Grunt and Bower in WordPress Part 1

For too long I was terrified of doing anything in the terminal.

Even though I grew up navigating my way around DOS on my old 386 through the command line like a cd/ ninja, I always have this fear that the next time I hit enter will be disastrous. It’s taken me a while to warm up to its weird ~./$bash ways. Luckily I had a friend who was able to get me set up and it’s made the terminal a little more fun to use.

If you want to get the rundown on Grunt and why it’s great for your workflow, Chris Coyier wrote a great article on which can get you started, but I’m going to take it a few steps further.

Terminal Setup for Fun++

I’ll give you the rundown on my setup. This is assuming you’re on OSX. If you’re a Windows user, I can’t help you. Except I do have a MacBook for sale if you want it.

Get iTerm2

Fire up iTerm2 and install OhMyZsh. This will clean up your command prompt and is just overall nicer to use than the default. Installing with the curl method worked great for me:

curl -L | sh

Get Homebrew

But you need Xcode installed first. This will help keep all the packages you install separate from your system. Just paste this into the terminal:

ruby -e "$(curl -fsSL"

It may prompt you in the middle to install Xcode Command Line Tools. You need that so say yes.

Get Homebrew up to date and clean

brew update


brew doctor

and add it to your path:

export PATH="/usr/local/bin:$PATH" >> ~/.bash_profile

Install Node.js

brew install node

Install the Grunt CLI

npm install -g grunt-cli

Install Bower

npm install -g bower

Whew! If all of that went well, pat yourself on the back. That’s rare. If you had an error somewhere, it may be because you already had Node installed and there’s a conflict. Do a quick Google search and see if anyone else has the error. Chances are it’s been solved before.

Project Setup

All of that stuff you just installed is going to live on your machine. It’s not project specific. The other component to this is the stuff that will live inside your project - your Node and Bower packages. There are a few ways you can set this up, but I’ll show you how I have mine, relative to the theme folder:

└─ assets // the files you will be editing
   └─ less
   └─ js
   └─ img
   build // the compiled, minified & optimized files
   └─ css
   └─ js
   └─ img
   bower_components // home to your Bower packages
   node_modules     // home to your Node packages
   bower.json       // the list of your Bower packages
   package.json     // the list of your Node packages
   Gruntfile.js     // where the Grunt magic happens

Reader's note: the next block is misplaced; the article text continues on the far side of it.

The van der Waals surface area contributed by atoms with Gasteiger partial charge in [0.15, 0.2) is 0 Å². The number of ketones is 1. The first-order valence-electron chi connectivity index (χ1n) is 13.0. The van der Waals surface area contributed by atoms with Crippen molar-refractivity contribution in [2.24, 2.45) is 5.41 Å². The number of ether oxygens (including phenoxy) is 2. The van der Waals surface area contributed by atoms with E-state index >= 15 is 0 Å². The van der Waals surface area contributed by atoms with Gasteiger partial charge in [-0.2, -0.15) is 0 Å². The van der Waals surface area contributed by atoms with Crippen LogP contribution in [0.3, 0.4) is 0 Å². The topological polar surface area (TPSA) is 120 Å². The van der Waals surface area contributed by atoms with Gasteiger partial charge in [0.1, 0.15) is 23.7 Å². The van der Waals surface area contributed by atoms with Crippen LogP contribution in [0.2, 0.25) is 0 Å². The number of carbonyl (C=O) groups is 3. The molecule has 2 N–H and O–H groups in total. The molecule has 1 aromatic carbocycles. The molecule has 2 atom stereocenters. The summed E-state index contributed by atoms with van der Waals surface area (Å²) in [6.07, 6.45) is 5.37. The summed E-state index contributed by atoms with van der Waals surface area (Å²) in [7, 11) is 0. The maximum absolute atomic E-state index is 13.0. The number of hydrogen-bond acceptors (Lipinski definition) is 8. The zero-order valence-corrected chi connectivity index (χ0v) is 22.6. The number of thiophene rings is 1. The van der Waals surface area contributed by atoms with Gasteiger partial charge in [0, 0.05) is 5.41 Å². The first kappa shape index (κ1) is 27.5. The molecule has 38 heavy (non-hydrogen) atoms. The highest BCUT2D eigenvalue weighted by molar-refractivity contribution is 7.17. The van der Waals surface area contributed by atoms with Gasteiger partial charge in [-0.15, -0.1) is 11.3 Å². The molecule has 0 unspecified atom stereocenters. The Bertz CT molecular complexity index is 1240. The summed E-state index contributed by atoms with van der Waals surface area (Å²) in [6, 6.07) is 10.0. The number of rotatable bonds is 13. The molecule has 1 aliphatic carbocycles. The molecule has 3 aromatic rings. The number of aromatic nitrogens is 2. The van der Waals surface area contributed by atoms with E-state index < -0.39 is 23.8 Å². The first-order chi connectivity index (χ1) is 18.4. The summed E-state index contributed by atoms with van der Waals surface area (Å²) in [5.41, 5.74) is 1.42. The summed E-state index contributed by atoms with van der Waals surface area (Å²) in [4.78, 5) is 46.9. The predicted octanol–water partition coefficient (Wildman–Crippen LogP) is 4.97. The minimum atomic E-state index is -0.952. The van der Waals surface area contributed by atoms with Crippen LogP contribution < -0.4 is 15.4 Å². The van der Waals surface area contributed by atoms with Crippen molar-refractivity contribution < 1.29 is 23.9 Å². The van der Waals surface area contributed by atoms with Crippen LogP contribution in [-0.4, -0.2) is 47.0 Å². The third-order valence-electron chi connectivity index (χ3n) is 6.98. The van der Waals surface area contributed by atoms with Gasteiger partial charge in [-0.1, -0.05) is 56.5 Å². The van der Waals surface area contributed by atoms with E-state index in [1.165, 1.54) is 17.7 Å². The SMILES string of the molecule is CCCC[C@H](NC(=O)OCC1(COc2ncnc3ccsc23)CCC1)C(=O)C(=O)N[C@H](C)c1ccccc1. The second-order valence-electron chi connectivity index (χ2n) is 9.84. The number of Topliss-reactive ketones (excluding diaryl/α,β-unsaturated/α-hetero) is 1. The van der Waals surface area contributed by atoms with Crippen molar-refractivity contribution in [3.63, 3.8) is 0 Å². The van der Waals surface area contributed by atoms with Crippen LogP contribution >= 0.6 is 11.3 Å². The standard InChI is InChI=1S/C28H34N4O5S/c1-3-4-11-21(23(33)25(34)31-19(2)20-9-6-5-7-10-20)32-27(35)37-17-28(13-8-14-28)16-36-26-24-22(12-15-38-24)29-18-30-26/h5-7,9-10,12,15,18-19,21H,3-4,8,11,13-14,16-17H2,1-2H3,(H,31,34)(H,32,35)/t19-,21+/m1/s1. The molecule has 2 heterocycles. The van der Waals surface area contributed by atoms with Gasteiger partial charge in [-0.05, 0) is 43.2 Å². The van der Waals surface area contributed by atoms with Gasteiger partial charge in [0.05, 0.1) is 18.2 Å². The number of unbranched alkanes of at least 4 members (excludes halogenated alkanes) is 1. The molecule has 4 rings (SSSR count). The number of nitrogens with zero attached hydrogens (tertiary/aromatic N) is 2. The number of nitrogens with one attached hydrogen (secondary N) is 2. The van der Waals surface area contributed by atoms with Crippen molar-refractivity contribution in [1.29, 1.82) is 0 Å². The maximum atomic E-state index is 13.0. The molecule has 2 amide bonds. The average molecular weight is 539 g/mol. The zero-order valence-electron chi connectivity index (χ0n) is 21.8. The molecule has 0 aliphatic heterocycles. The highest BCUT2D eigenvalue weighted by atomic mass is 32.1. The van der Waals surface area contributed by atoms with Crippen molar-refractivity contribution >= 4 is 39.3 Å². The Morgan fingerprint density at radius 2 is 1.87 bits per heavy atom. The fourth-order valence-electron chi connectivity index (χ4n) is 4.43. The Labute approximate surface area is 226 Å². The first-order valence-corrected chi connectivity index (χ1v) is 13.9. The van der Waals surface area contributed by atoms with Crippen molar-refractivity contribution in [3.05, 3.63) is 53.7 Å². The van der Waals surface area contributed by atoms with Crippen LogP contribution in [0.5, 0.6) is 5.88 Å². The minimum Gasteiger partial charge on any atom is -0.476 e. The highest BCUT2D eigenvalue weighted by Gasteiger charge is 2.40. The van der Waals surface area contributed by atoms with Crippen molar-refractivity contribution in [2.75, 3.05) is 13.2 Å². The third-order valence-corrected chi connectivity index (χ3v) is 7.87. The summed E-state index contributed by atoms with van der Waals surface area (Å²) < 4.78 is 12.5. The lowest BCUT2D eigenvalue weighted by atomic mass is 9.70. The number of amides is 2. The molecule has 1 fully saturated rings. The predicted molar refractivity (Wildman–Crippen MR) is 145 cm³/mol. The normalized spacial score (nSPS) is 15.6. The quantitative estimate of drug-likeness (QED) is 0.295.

I like putting this in my theme folder because it really is part of your custom theme, not WordPress itself. And if you make your theme a repo, you can include your setup files and ignore the package folders. They’ll be rebuilt the first time you run the project Node and Bower installers. Just keep in mind that if you’re deploying from your repo and it’s not going to a Node server that’s running Grunt to build your files, you’ll want to include the bower_components folder in your repo since you’ll probably be referencing some files in there.

Bower Setup

We’ll start with Bower, since it’s the simpler part of the process. You need to create a file in your theme folder called bower.json. Paste this in to get you started:

  "name": "your-project-name",
  "version": "1.0.0",
  "dependencies": {


Once you’ve saved that file, go to iTerm and cd to your theme folder. As an example, let’s install Bootstrap into our project:

bower install bootstrap

Huzzah! You’ve got Bootstrap, and every time you run bower update from your theme folder, it will update Bootstrap and any other packages you install to the latest version. You can search for Bower packages of plugins and frameworks you want to use here.

Grunt Setup

Create a file in your theme folder called package.json and paste this into it:

  "name": "your-project",
  "version": "1.0.0",
  "dependencies": {


Save that and run this from your theme folder:

npm install grunt --save

It’ll create a folder called node_modules and drop Grunt into it. Pretty sweet. This not only installs the package but saves it in your package.json file for you. You can search for other packages you may need here.

In the future, grunt init will create package.json and install Grunt for you but I thought it would be good for you to see what’s happening so you’ll know what’s going on when you have to open up the files.

Grunt Configuration in Part 2

That should be enough to get started. I probably got something wrong in there too. It’s a little bit of a complicated process. If I did, kindly point it out and I’ll fix it. I’ll be following up with an in-depth Grunt setup that will make your projects a blast to work on.